Judge Gordon Sullivan likes his snow steel-mill gray.
Once upon a time there was a girl named Carmen…
It's difficult to craft stories that last. If they're too specific, then they don't get taken up and reworked by others, as is often the case with many eighteenth and nineteenth century novels—all those details and characters keep the stories from being adaptable. On the other side, make a story too general, and it just becomes a trope: "Damsel in distress" is not a story, even if it's used in a lot of places. Most fairy tales hit that sweet spot, with a strong core story that can be reworked with different details by other. Blancanieves proves that the Snow White story can survive in a silent adaptation with bullfighting dwarfs and a Spanish setting. Fans of silent cinema and whimsical yet adult takes on the fairy tale will appreciate the film.
Facts of the Case
Blancanieves opens on Antonio (Daniel Giménez Cacho, Get the Gringo), a swaggering bullfighter in the ring. His pregnant wife looks on. When Antonio is tragically gored by one of the bulls, his wife Carmen (Inma Cuesta) goes into labor. At the hospital Antonio is saved but is a quadriplegic, while Carmen dies in childbirth after delivering Carmencita (Sofia Oria). In the wake of his wife's death, Antonio marries the evil Encarna (Maribel Verd ú, Pan's Labyrinth). Eventually, Carmencita (Macarena Garcia as the grownup Carmencita) moves in with her father and stepmother, though Encarna keeps the little girl from her father as much as possible. Encarna finally succeeds in offing Antonio. When she sends the young Carmencita out to the desert to pick flowers, the chauffeur (who is sleeping with Encarna) assaults the young girl before drowning her. Carmencita is revived by a troupe of bullfighting dwarves who take the young girl in, and their adventure ensues.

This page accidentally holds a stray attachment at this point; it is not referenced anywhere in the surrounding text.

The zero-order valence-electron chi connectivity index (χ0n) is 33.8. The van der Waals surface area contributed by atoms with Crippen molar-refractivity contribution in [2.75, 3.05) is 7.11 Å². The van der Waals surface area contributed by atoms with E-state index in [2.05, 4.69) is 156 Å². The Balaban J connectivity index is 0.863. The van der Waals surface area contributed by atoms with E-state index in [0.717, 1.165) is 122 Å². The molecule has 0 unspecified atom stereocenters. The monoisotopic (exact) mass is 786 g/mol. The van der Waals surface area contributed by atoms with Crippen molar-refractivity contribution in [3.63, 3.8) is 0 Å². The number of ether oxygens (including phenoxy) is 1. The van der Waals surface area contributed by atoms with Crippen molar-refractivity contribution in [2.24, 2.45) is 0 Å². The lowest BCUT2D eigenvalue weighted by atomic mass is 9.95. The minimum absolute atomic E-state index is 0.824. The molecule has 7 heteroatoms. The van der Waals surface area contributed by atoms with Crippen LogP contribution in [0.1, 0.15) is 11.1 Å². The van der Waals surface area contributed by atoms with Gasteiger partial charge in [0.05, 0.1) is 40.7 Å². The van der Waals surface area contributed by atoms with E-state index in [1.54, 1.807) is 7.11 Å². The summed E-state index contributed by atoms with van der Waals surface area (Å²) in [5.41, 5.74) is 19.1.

The Artist was in a weird position—though it was critically acclaimed and certainly had more eyeballs on it than the average black-and-white foreign flick, it didn't do as well at the box office as the buzz would suggest. For the uninitiated, the silent film aspects were daunting, and on the other hand, silent film fans justly complained that The Artist got silent film wrong. The main complaint is that The Artist treats silent film as if it were its own genre, rather than a technology that birthed most of the genres we currently recognize. So, while the film could be whimsical and tongue-in-cheek about "silent" film, it ultimately showed little appreciation for the genre.
Blancanieves doesn't suffer the same fate. Unlike The Artist's somewhat ironic lionization of classical Hollywood silent films, Blancanieves turns to the European tradition. More specifically, the film looks back on the classical French period that produced films like Jean Cocteau's Beauty and the Beast. As a mini-genre, these films prized the medium of silent film for its surrealism, its ability to evoke fantasy, dreams, and desire. Blancanieves returns to this era, offering a story and presentation that perfectly captures the feel of a fairytale filled with childlike wonder. All with no spoken dialogue.